In Peru, a High Court’s Opportunity to Combat Oil Spills in the Amazon | Interamerican Association for Environmental Defense (AIDA) Skip to content Skip to navigation
11 April 2022

In 2014, 2500 barrels of oil flowing through the Norperuano Pipeline in the heart of the Amazon leaked in the Cuninico River.

For native communities, the consequences of the spill persist to this day, affecting the life and integrity of the people of San Francisco, Nueva Esperanza, Cuninico and Santa Rosa, who are still struggling to find clean water to grow their crops.

In 2018, accompanied by the Instituto de Defensa Legal, they filed an injunction (known as an amparo in Peruvian courts) in an effort to prevent further spills, calling for the maintenance of the Norperuano Pipeline.

Currently, their case is before the Constitutional Court of Peru, which has an unprecedented opportunity to stop oil spills in the Peruvian Amazon and, with them, prevent the systematic violation of the rights of the indigenous peoples who live there.

The Court could do both by ruling in the favor of the petitioners and ordering state-owned oil company Petroperu to perform maintenance on the pipeline.

AIDA supported the case with an amicus brief detailing the international obligation of the Peruvian state to guarantee the adoption of the necessary measures—administrative, legal, political and cultural—to protect the rights to a dignified life and a healthy environment.

A systematic problem with oil infrastructure

Sadly, what happened in the Cuninico basin is not a one-time occurrence; it is a systematic problem facing oil infrastructure in the Amazon.

Oil spills in the Peruvian Amazon are putting entire families and communities at risk: compromising food security, contaminating ecosystems, and affecting the cosmovision and ways of life of the Amazonian peoples.

According to The Shadow of Oil, an OXFAM report from 2020, 65 percent of the 474 spills that occurred in Amazonian oil fields and from the Norperuvian Pipeline between 2000 and 2019—affecting the territory of 41 indigenous communities—were due to pipeline corrosion and operational failures; only 28 percent were caused by third parties.

Complementary data from the Organismo de Evaluación y Fiscalización Ambiental and the Organismo Supervisor de la Inversión en Energía y Minería—both public entities—confirm that, for the most part, oil spills derive mainly from a lack of supervision and oversight by the State and the absence of due diligence by the companies.

It’s evident that the responsibility for the vast majority of spills lies with the operating companies.  This has generated a structural scenario of threats and violations to the human and environmental rights of Peru’s ancestral populations.

Broader causes of the continuous oil spills in Peru include a dependence on the extraction of fossil fuels, the lack of maintenance of facilities, institutional weakness, and gaps in corporate responsibility.

Strategic litigation: a way forward

The courts in the region have been, on many occasions, valuable actors in the protection of the right to a healthy environment and human rights more broadly.

In Colombia, courts have prevented the advancement of several projects that were implemented without prior consultation, affecting the rights of indigenous peoples.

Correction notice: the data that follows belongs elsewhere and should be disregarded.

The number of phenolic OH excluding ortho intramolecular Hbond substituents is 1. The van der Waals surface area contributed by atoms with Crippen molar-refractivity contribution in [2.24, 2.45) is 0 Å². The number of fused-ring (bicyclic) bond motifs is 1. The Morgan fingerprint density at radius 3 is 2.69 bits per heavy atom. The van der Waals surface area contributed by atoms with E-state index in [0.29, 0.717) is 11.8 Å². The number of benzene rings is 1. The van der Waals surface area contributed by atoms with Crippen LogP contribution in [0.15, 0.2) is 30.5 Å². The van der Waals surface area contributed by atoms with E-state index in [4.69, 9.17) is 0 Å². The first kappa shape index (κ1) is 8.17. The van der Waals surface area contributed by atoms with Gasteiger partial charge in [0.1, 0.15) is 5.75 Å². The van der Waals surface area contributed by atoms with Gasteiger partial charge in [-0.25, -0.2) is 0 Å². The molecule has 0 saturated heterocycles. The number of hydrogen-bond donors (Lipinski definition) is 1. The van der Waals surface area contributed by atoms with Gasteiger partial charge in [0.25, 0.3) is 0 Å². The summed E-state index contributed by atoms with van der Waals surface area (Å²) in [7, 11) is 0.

In Mexico, courts have recognized the rights of indigenous communities to participate in the use and administration of minerals in the subsoil of their territory.

In Ecuador, the Constitutional Court (Ecuador's highest court) ordered the Ministry of Environment to remedy the damages caused by palm oil plantations and to take measures to control and mitigate future and potential damages.

Now it’s the turn of Peru’s Constitutional Court to defend these rights by moving to protect the Amazon from future oil spills. Undoubtedly, a positive decision would be an important regional precedent for the protection of the Amazon, an indispensable ecosystem.

The Amazon region is majestic. Stretching over 2.7 million square miles, it is the largest tropical forest on the planet and is home to at least 10 percent of known biodiversity, much of it endemic. Since ancestral times, it has been home to more than 470 indigenous peoples, quilombolos and traditional communities; among its trees and rivers you can hear more than 86 languages and 650 different dialects.

The Amazon is a vital ecosystem in times of climate crisis. It functions as a large carbon sink that stores between 90 and 140 billion metric tons of carbon dioxide, one of the most important greenhouse gases that, if released, would further accelerate climate change.

What happened in Peru highlights the importance of strategic litigation to preserve the Amazon as a key ecosystem to confront climate crisis, and to defend the peoples that call it home.


About the Author

liliana's picture
Liliana Ávila

Liliana A. Ávila is the Coordinator of AIDA's Human Rights and Environment Program. A Colombian, she works from the Bogotá office. Liliana is an attorney from the Universidad Externado de Colombia, a specialist in constitutional law, and holds a Masters in Legal Argumentation from the University of Alicante in Spain. She has experience in international human rights law and international systems for the protection of human rights. She's a professor of international law at the Universidad Externado and has worked as a legal advisor on human rights, international humanitarian law, and public health.  


Connect With Us